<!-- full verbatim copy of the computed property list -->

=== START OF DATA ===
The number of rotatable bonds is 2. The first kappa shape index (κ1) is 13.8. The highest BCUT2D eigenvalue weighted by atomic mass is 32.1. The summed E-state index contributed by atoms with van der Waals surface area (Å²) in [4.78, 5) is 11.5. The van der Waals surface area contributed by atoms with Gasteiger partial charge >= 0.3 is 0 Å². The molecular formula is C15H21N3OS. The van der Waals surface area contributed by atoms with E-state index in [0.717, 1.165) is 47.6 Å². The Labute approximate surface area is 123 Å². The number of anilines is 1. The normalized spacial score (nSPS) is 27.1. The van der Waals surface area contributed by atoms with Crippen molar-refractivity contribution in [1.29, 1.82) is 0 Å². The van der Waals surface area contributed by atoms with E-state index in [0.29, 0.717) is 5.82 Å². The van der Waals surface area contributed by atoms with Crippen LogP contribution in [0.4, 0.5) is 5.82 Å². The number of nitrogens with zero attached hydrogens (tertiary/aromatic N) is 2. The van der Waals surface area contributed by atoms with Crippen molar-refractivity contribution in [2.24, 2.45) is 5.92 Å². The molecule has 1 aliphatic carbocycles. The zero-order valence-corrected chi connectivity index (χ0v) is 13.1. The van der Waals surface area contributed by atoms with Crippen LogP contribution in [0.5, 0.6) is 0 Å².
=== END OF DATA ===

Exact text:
The number of rotatable bonds is 2. The first kappa shape index (κ1) is 13.8. The highest BCUT2D eigenvalue weighted by atomic mass is 32.1. The summed E-state index contributed by atoms with van der Waals surface area (Å²) in [4.78, 5) is 11.5. The van der Waals surface area contributed by atoms with Gasteiger partial charge >= 0.3 is 0 Å². The molecular formula is C15H21N3OS. The van der Waals surface area contributed by atoms with E-state index in [0.717, 1.165) is 47.6 Å². The Labute approximate surface area is 123 Å². The number of anilines is 1. The normalized spacial score (nSPS) is 27.1. The van der Waals surface area contributed by atoms with Crippen molar-refractivity contribution in [1.29, 1.82) is 0 Å². The van der Waals surface area contributed by atoms with E-state index in [0.29, 0.717) is 5.82 Å². The van der Waals surface area contributed by atoms with Crippen LogP contribution in [0.4, 0.5) is 5.82 Å². The number of nitrogens with zero attached hydrogens (tertiary/aromatic N) is 2. The van der Waals surface area contributed by atoms with Crippen molar-refractivity contribution in [2.24, 2.45) is 5.92 Å². The molecule has 1 aliphatic carbocycles. The zero-order valence-corrected chi connectivity index (χ0v) is 13.1. The van der Waals surface area contributed by atoms with Crippen LogP contribution in [0.5, 0.6) is 0 Å².